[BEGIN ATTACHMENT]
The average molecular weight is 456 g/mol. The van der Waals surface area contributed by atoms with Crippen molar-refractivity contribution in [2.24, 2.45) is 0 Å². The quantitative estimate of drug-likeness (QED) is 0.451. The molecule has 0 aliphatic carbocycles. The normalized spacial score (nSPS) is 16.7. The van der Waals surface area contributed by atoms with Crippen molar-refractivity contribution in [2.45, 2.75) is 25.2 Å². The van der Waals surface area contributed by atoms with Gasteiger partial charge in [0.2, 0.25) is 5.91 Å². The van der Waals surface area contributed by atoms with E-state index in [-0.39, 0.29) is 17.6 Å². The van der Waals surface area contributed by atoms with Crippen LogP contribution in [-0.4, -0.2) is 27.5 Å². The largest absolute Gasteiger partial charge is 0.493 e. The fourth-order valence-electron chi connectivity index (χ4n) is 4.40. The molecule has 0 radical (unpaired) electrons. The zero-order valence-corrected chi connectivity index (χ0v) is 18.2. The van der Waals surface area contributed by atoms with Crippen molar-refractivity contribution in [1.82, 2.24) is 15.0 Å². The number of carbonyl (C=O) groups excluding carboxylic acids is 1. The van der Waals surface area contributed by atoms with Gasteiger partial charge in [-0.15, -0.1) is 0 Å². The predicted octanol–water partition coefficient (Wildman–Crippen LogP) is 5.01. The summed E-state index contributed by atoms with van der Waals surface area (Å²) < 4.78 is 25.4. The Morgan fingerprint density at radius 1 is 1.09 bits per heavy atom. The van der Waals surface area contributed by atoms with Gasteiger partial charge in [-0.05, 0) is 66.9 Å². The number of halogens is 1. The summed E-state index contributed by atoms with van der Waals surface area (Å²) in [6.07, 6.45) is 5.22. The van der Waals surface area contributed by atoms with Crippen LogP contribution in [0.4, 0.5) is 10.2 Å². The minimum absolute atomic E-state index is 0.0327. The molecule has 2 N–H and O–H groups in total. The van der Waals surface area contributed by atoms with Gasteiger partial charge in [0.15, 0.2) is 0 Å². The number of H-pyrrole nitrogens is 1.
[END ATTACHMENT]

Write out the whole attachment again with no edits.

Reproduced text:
The average molecular weight is 456 g/mol. The van der Waals surface area contributed by atoms with Crippen molar-refractivity contribution in [2.24, 2.45) is 0 Å². The quantitative estimate of drug-likeness (QED) is 0.451. The molecule has 0 aliphatic carbocycles. The normalized spacial score (nSPS) is 16.7. The van der Waals surface area contributed by atoms with Crippen molar-refractivity contribution in [2.45, 2.75) is 25.2 Å². The van der Waals surface area contributed by atoms with Gasteiger partial charge in [0.2, 0.25) is 5.91 Å². The van der Waals surface area contributed by atoms with E-state index in [-0.39, 0.29) is 17.6 Å². The van der Waals surface area contributed by atoms with Crippen LogP contribution in [-0.4, -0.2) is 27.5 Å². The largest absolute Gasteiger partial charge is 0.493 e. The fourth-order valence-electron chi connectivity index (χ4n) is 4.40. The molecule has 0 radical (unpaired) electrons. The zero-order valence-corrected chi connectivity index (χ0v) is 18.2. The van der Waals surface area contributed by atoms with Crippen molar-refractivity contribution in [1.82, 2.24) is 15.0 Å². The number of carbonyl (C=O) groups excluding carboxylic acids is 1. The van der Waals surface area contributed by atoms with Gasteiger partial charge in [-0.15, -0.1) is 0 Å². The predicted octanol–water partition coefficient (Wildman–Crippen LogP) is 5.01. The summed E-state index contributed by atoms with van der Waals surface area (Å²) < 4.78 is 25.4. The Morgan fingerprint density at radius 1 is 1.09 bits per heavy atom. The van der Waals surface area contributed by atoms with Gasteiger partial charge in [-0.05, 0) is 66.9 Å². The number of halogens is 1. The summed E-state index contributed by atoms with van der Waals surface area (Å²) in [6.07, 6.45) is 5.22. The van der Waals surface area contributed by atoms with Crippen LogP contribution in [0.4, 0.5) is 10.2 Å². The minimum absolute atomic E-state index is 0.0327. The molecule has 2 N–H and O–H groups in total. The van der Waals surface area contributed by atoms with Gasteiger partial charge in [0.15, 0.2) is 0 Å². The number of H-pyrrole nitrogens is 1.